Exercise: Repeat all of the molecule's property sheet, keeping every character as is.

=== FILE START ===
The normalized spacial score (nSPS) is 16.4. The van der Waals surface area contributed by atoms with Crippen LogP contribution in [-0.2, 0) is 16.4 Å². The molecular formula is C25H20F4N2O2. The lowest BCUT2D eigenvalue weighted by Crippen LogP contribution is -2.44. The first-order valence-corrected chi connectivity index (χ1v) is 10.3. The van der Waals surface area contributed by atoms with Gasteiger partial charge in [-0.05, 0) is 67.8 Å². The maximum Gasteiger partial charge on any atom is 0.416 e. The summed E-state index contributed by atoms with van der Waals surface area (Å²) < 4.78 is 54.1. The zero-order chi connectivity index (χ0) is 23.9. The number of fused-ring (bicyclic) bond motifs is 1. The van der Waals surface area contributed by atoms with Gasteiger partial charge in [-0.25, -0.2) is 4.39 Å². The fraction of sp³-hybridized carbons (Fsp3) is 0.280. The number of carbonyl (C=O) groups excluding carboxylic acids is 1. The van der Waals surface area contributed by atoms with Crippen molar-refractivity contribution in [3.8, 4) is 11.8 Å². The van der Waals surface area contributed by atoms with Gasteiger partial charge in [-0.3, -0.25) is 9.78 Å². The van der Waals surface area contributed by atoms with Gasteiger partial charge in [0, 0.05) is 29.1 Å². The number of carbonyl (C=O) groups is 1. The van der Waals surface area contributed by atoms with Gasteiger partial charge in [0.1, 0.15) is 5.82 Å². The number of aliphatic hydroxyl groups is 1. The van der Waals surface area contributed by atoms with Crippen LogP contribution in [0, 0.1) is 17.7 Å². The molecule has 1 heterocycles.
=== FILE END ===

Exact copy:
The normalized spacial score (nSPS) is 16.4. The van der Waals surface area contributed by atoms with Crippen LogP contribution in [-0.2, 0) is 16.4 Å². The molecular formula is C25H20F4N2O2. The lowest BCUT2D eigenvalue weighted by Crippen LogP contribution is -2.44. The first-order valence-corrected chi connectivity index (χ1v) is 10.3. The van der Waals surface area contributed by atoms with Gasteiger partial charge in [-0.05, 0) is 67.8 Å². The maximum Gasteiger partial charge on any atom is 0.416 e. The summed E-state index contributed by atoms with van der Waals surface area (Å²) < 4.78 is 54.1. The zero-order chi connectivity index (χ0) is 23.9. The number of fused-ring (bicyclic) bond motifs is 1. The van der Waals surface area contributed by atoms with Gasteiger partial charge in [-0.25, -0.2) is 4.39 Å². The fraction of sp³-hybridized carbons (Fsp3) is 0.280. The number of carbonyl (C=O) groups excluding carboxylic acids is 1. The van der Waals surface area contributed by atoms with Crippen molar-refractivity contribution in [3.8, 4) is 11.8 Å². The van der Waals surface area contributed by atoms with Gasteiger partial charge in [-0.3, -0.25) is 9.78 Å². The van der Waals surface area contributed by atoms with Gasteiger partial charge in [0, 0.05) is 29.1 Å². The number of carbonyl (C=O) groups is 1. The van der Waals surface area contributed by atoms with Gasteiger partial charge in [0.1, 0.15) is 5.82 Å². The number of aliphatic hydroxyl groups is 1. The van der Waals surface area contributed by atoms with Crippen LogP contribution in [0, 0.1) is 17.7 Å². The molecule has 1 heterocycles.